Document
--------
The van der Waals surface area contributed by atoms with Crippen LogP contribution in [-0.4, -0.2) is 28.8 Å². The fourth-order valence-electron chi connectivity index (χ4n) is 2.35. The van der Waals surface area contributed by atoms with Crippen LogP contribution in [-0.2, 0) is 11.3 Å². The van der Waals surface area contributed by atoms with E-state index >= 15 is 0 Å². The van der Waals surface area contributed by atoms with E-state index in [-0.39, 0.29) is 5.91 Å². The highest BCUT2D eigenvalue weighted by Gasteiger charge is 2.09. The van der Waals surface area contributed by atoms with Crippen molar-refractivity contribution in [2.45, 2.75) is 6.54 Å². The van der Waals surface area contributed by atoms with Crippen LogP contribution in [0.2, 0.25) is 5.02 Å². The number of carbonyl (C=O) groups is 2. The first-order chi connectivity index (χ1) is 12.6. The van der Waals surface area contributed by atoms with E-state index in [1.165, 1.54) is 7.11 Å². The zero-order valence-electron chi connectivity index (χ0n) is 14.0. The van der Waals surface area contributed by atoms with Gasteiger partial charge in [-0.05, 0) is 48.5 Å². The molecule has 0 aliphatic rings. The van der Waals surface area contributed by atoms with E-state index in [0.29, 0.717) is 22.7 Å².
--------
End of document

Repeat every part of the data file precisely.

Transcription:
The van der Waals surface area contributed by atoms with Crippen LogP contribution in [-0.4, -0.2) is 28.8 Å². The fourth-order valence-electron chi connectivity index (χ4n) is 2.35. The van der Waals surface area contributed by atoms with Crippen LogP contribution in [-0.2, 0) is 11.3 Å². The van der Waals surface area contributed by atoms with E-state index >= 15 is 0 Å². The van der Waals surface area contributed by atoms with E-state index in [-0.39, 0.29) is 5.91 Å². The highest BCUT2D eigenvalue weighted by Gasteiger charge is 2.09. The van der Waals surface area contributed by atoms with Crippen molar-refractivity contribution in [2.45, 2.75) is 6.54 Å². The van der Waals surface area contributed by atoms with Crippen LogP contribution in [0.2, 0.25) is 5.02 Å². The number of carbonyl (C=O) groups is 2. The first-order chi connectivity index (χ1) is 12.6. The van der Waals surface area contributed by atoms with E-state index in [1.165, 1.54) is 7.11 Å². The zero-order valence-electron chi connectivity index (χ0n) is 14.0. The van der Waals surface area contributed by atoms with Gasteiger partial charge in [-0.05, 0) is 48.5 Å². The molecule has 0 aliphatic rings. The van der Waals surface area contributed by atoms with E-state index in [0.29, 0.717) is 22.7 Å².